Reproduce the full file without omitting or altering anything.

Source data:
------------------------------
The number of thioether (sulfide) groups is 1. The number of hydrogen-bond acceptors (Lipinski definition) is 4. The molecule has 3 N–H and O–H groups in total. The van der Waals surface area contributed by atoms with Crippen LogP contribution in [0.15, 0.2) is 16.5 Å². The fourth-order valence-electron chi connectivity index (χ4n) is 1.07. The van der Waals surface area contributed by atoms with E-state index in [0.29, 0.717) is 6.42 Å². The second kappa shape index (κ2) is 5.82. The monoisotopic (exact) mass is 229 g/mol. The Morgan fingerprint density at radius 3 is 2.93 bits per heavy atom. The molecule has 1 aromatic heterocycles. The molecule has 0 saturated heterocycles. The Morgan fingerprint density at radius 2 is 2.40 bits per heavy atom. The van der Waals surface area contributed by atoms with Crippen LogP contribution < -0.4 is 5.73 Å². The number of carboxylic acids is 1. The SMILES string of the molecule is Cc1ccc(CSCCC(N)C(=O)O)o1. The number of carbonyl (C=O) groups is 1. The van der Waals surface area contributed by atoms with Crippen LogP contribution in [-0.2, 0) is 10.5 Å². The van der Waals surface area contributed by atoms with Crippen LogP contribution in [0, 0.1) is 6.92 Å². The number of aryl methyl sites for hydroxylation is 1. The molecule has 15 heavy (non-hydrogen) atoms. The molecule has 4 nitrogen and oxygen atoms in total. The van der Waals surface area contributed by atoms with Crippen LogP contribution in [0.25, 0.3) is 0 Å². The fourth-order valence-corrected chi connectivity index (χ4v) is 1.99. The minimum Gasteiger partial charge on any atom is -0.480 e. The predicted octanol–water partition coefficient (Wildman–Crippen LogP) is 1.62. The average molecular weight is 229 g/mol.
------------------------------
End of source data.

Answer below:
The number of thioether (sulfide) groups is 1. The number of hydrogen-bond acceptors (Lipinski definition) is 4. The molecule has 3 N–H and O–H groups in total. The van der Waals surface area contributed by atoms with Crippen LogP contribution in [0.15, 0.2) is 16.5 Å². The fourth-order valence-electron chi connectivity index (χ4n) is 1.07. The van der Waals surface area contributed by atoms with E-state index in [0.29, 0.717) is 6.42 Å². The second kappa shape index (κ2) is 5.82. The monoisotopic (exact) mass is 229 g/mol. The Morgan fingerprint density at radius 3 is 2.93 bits per heavy atom. The molecule has 1 aromatic heterocycles. The molecule has 0 saturated heterocycles. The Morgan fingerprint density at radius 2 is 2.40 bits per heavy atom. The van der Waals surface area contributed by atoms with Crippen LogP contribution < -0.4 is 5.73 Å². The number of carboxylic acids is 1. The SMILES string of the molecule is Cc1ccc(CSCCC(N)C(=O)O)o1. The number of carbonyl (C=O) groups is 1. The van der Waals surface area contributed by atoms with Crippen LogP contribution in [-0.2, 0) is 10.5 Å². The van der Waals surface area contributed by atoms with Crippen LogP contribution in [0, 0.1) is 6.92 Å². The number of aryl methyl sites for hydroxylation is 1. The molecule has 15 heavy (non-hydrogen) atoms. The molecule has 4 nitrogen and oxygen atoms in total. The van der Waals surface area contributed by atoms with Crippen LogP contribution in [0.25, 0.3) is 0 Å². The fourth-order valence-corrected chi connectivity index (χ4v) is 1.99. The minimum Gasteiger partial charge on any atom is -0.480 e. The predicted octanol–water partition coefficient (Wildman–Crippen LogP) is 1.62. The average molecular weight is 229 g/mol.